Good team work begins with, and is dependent upon, a clear mission and clear objectives. Very few companies are operating without a mission statement. The further down you go in the organization, however, the less people believe the company's directions are consistent with the mission and objectives. In most cases, the reason for this is obvious. Upper level management has been so busy trying to keep up with, and make adjustments to the competition and the market place, that they have not had the time to adequately communicate what is going on to the people below them. As a result, morale is suffering and the average workers confidence in the leadership of most organizations is deteriorating.
This situation is made worse because of the increased pressure upper level management is feeling from the lack of firm structure and direction, increased time pressures, and increased competition. In most organizations there are critical, performance relevant concentration and interpersonal differences between department managers. The differences are complimentary under "normal" business conditions. In today's environment, however, the differences contribute to a breakdown in teamwork. Individual managers begin to lose sight of broader organizational goals. They work at building up their own departments and start competing internally, instead of banding together to defeat the threats from outside the organization. Let's use a short case history to illustrate these points.
Company X is an advanced technology company dedicated to solving urgent problems of humanity associated with ..... It's mission and objectives are clearly stated and it's senior level managers clearly buy into that mission and the associated objectives.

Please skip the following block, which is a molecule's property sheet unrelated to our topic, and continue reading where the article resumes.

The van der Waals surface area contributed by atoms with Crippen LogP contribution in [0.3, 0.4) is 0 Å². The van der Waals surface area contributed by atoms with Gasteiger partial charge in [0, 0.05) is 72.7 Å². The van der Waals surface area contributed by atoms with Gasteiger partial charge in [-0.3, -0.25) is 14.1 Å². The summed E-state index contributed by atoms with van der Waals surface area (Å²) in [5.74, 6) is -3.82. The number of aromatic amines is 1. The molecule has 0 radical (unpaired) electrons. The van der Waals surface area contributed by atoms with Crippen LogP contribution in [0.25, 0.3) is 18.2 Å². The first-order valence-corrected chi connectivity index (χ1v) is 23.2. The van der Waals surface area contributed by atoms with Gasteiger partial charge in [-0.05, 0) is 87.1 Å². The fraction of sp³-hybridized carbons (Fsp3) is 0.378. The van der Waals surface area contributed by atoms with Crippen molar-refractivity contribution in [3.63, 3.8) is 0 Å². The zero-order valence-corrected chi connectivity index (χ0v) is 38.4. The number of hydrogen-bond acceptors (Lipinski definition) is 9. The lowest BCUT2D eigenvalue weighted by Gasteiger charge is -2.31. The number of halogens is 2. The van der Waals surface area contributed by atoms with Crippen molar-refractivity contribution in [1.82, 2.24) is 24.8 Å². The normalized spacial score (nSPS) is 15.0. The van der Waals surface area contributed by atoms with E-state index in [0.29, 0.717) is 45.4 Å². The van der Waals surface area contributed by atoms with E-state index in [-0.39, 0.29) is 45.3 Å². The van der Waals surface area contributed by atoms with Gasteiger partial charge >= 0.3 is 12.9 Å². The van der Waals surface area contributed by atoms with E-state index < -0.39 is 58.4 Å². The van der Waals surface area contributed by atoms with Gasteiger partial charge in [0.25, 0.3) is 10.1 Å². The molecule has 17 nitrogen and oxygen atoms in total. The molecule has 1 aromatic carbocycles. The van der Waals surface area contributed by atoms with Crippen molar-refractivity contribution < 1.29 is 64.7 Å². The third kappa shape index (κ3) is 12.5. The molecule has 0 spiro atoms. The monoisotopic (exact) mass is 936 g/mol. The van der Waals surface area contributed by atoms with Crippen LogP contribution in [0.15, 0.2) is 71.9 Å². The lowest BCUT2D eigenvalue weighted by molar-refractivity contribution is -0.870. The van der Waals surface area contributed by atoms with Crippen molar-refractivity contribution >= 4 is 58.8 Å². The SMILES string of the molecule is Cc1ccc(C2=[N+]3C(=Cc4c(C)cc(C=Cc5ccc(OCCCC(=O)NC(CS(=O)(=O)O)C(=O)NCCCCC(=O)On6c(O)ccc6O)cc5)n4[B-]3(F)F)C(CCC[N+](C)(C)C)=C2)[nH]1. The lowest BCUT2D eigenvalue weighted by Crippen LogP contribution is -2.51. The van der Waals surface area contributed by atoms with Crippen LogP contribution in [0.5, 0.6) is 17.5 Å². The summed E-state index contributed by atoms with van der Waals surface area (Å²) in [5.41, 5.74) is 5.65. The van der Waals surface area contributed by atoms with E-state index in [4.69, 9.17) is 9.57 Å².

Company X's employees 250 people and has gross sales of roughly $50,000,000. That represents an average increase in sales of 62% per year, over the past two years. The company has expanding markets for it's technology, and currently 68% of it's sales are to foreign countries.
To some extent, the problems facing company X can be attributed to the fact that the organization has grown dramatically over the past few years. Sales is driving the company and internal resources are thin, everyone is being stretched to the limit. At the senior management level, managers can't work harder. The president of the company, however, believes they can they work "smarter."
The president's view of his direct reports:
- Time is being wasted because managers are not clearly communicating the scope of tasks and/or the expectations regarding deliverables to the people under them.